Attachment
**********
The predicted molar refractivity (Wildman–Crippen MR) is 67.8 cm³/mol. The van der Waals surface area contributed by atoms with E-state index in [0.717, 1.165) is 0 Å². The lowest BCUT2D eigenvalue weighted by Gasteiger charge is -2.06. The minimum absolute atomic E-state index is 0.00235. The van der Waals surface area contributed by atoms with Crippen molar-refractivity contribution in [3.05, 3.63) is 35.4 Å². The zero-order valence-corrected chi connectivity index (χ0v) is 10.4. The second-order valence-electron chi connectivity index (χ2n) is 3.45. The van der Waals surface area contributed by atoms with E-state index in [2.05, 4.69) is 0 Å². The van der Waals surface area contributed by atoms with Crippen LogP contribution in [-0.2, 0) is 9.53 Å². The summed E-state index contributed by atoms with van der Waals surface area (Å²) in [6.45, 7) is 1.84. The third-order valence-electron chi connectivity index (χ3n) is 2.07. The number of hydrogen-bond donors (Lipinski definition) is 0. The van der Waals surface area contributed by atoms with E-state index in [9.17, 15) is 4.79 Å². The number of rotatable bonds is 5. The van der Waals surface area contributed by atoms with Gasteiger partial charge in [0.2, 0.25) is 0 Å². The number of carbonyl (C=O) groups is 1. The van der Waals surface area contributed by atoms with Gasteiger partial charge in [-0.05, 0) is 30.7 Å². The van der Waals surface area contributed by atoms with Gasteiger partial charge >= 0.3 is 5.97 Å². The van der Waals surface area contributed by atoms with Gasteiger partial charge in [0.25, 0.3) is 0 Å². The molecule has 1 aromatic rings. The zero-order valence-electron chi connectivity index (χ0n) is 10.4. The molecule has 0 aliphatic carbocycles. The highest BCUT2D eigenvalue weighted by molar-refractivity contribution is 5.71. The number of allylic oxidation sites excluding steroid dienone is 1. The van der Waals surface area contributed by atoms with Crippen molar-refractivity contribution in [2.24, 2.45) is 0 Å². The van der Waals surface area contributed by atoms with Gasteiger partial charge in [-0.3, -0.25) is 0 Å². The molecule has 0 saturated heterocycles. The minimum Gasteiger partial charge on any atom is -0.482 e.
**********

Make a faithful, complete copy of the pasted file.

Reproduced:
The predicted molar refractivity (Wildman–Crippen MR) is 67.8 cm³/mol. The van der Waals surface area contributed by atoms with E-state index in [0.717, 1.165) is 0 Å². The lowest BCUT2D eigenvalue weighted by Gasteiger charge is -2.06. The minimum absolute atomic E-state index is 0.00235. The van der Waals surface area contributed by atoms with Crippen molar-refractivity contribution in [3.05, 3.63) is 35.4 Å². The zero-order valence-corrected chi connectivity index (χ0v) is 10.4. The second-order valence-electron chi connectivity index (χ2n) is 3.45. The van der Waals surface area contributed by atoms with E-state index in [2.05, 4.69) is 0 Å². The van der Waals surface area contributed by atoms with Crippen LogP contribution in [-0.2, 0) is 9.53 Å². The summed E-state index contributed by atoms with van der Waals surface area (Å²) in [6.45, 7) is 1.84. The third-order valence-electron chi connectivity index (χ3n) is 2.07. The number of hydrogen-bond donors (Lipinski definition) is 0. The van der Waals surface area contributed by atoms with E-state index in [9.17, 15) is 4.79 Å². The number of rotatable bonds is 5. The van der Waals surface area contributed by atoms with Gasteiger partial charge in [0.2, 0.25) is 0 Å². The number of carbonyl (C=O) groups is 1. The van der Waals surface area contributed by atoms with Gasteiger partial charge in [-0.05, 0) is 30.7 Å². The van der Waals surface area contributed by atoms with Gasteiger partial charge >= 0.3 is 5.97 Å². The van der Waals surface area contributed by atoms with Gasteiger partial charge in [0.25, 0.3) is 0 Å². The molecule has 1 aromatic rings. The zero-order valence-electron chi connectivity index (χ0n) is 10.4. The molecule has 0 aliphatic carbocycles. The highest BCUT2D eigenvalue weighted by molar-refractivity contribution is 5.71. The number of allylic oxidation sites excluding steroid dienone is 1. The van der Waals surface area contributed by atoms with Crippen molar-refractivity contribution in [2.24, 2.45) is 0 Å². The van der Waals surface area contributed by atoms with Gasteiger partial charge in [-0.3, -0.25) is 0 Å². The molecule has 0 saturated heterocycles. The minimum Gasteiger partial charge on any atom is -0.482 e.